Big Picture features technology through the lens of photographers.
Per month, IEEE Spectrum Selects the most amazing tech photos recently taken by photographers around the world. We choose pictures that reflect important progress, a trend, or those pictures that are amazing to look at. We feature all of the photos on our website, and one also appears in our monthly print edition.
Enjoy the latest photos, and if you have suggestions, leave a comment below.
A shot of nuclear fusion
“Fusion is 30 years away – and always will be,” says one ancient visionary of the many dashed hopes about the promise of fusion energy. After decades of researchers predicting that a merger was just around the corner, a team at the UK Atomic Energy Authority (which hosts the joint European episode) [JET] Plasma Physics Experiment) did something to suggest that scientists are turning at exactly any angle. In February 2022, the JET experimenters caused the greatest sustained energy pulse ever created by humans. It had twice the energy of the previous record-breaking blast a quarter of a century earlier. A doubling every 25 years is far behind the pace of microchip improvements described by Moore’s Law. But this has not dampened enthusiasm about an alternative energy source that could make fossil fuels and their impact on the environment a relic of a bygone era. In the foreground of the image is a trainee learning how to use the systems involved in accomplishing this feat.
Leon Neal/Getty Images
What has two wings, can reach out to someone stranded in a disaster area, and double as a source of precious calories when no other food is available? Designed and built by a team of researchers at the Swiss Federal Institute of Technology in Lausanne (EPFL), this drone has wings made entirely of laser-cut rice cakes held together with gelatin-based “glue.” The EPFL Group says it plans to continue to improve edible aircraft to improve its aeronautics and enhance its nutritional profile.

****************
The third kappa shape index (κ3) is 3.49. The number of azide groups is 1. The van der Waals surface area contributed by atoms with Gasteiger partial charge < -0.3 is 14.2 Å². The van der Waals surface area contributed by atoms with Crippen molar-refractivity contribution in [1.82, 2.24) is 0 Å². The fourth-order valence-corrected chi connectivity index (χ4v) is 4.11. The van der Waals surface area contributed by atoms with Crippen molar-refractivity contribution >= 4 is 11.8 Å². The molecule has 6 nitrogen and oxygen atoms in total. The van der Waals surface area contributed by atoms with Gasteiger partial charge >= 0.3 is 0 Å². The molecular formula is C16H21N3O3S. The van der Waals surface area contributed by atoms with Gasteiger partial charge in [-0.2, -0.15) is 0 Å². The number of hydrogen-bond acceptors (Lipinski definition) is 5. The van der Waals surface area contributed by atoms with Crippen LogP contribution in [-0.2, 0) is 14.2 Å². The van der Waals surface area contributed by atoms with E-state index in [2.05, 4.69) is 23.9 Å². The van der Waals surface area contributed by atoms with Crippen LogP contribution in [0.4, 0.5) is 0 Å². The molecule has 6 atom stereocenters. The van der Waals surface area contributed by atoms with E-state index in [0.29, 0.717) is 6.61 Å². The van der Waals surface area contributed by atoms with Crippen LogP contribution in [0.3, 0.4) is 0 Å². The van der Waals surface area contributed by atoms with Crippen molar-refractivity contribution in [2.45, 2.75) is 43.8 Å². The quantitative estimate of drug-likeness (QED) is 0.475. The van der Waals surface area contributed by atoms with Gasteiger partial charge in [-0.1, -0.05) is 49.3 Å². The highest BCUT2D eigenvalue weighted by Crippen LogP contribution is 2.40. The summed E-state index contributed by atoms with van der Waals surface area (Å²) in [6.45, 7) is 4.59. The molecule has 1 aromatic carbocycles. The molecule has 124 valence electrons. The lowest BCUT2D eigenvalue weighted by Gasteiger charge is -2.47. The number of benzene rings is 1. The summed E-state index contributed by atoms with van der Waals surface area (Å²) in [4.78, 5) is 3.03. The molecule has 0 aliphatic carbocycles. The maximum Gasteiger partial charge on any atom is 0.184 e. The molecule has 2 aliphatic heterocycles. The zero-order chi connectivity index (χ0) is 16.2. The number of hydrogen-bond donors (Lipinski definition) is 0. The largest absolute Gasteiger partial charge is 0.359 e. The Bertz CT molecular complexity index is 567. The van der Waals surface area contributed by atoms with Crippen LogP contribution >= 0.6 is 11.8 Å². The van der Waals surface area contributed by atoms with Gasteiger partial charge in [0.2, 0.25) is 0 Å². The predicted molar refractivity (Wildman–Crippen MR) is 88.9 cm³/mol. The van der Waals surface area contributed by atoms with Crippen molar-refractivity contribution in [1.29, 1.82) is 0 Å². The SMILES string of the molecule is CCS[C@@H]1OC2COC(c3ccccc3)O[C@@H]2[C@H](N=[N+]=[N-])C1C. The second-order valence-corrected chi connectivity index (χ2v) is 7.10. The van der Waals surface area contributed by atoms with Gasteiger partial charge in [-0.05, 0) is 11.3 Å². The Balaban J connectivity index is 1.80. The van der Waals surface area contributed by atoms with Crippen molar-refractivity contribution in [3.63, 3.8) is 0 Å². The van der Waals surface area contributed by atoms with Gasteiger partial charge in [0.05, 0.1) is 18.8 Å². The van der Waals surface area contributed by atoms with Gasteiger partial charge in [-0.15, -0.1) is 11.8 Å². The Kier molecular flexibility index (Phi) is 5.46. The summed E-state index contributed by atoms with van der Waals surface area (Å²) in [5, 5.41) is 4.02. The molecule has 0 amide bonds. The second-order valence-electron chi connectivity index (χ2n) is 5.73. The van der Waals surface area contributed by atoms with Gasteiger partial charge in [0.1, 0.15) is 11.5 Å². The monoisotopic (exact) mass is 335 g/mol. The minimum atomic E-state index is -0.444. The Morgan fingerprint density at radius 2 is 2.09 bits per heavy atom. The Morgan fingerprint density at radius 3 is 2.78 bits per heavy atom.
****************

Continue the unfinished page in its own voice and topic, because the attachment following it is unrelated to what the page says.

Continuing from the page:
The creation of quantum mechanical entanglement (in which paired atoms impact each other over vast distances) has so far been reminiscent of the story of Noah’s Ark. The tried-and-true method of entangling photons (by shining light through a nonlinear crystal) puts them in this case two by two, in the way animals are said to have climbed into the ark. The quantitative researchers’ ambition has been to extend these connections from pairs to ends. And they seem to have figured out how to reliably entangle so many photons in an intricate network, using half-millimeter-thick superstructures covered with forests of microscopic pillars. Experts say this will not only greatly simplify the setup needed for quantum technology, but will also help support more complex quantum applications.
In a world obsessed with miniaturization, it’s almost shocking when, every now and then, a big deal is made out of something that’s, er, big. This is certainly the case with the new camera being built for the Vera C. Rubin Observatory in Chile. When the camera is delivered and set up in May 2023, its 1.57m wide lens will make it the world’s largest stills capture device. The giant point-and-shoot instrument will take images of an area of sky seven times the width of the Moon.
Jacqueline Ramseyer Uriel / SLAC National Accelerator Laboratory
As we go about our daily activities, most of us rarely stop to think about the engineering marvels of our arms and hands. But for those who’ve lost the use of a limb—or, like Brett Young, the woman pictured was born without one—there’s hardly a day when the challenges of navigating a two-handed world aren’t at the forefront of their thoughts. In the October 2022 IEEE Spectrum cover story, Young discusses these challenges, as well as how rescue-aimed bionic hand technology is not living up to the expectations of designers and users.
Gabriela Hasbon. Make-up: Maria Nguyen at MAC Cosmetics; Hair: Joan Lucky to Proof of Life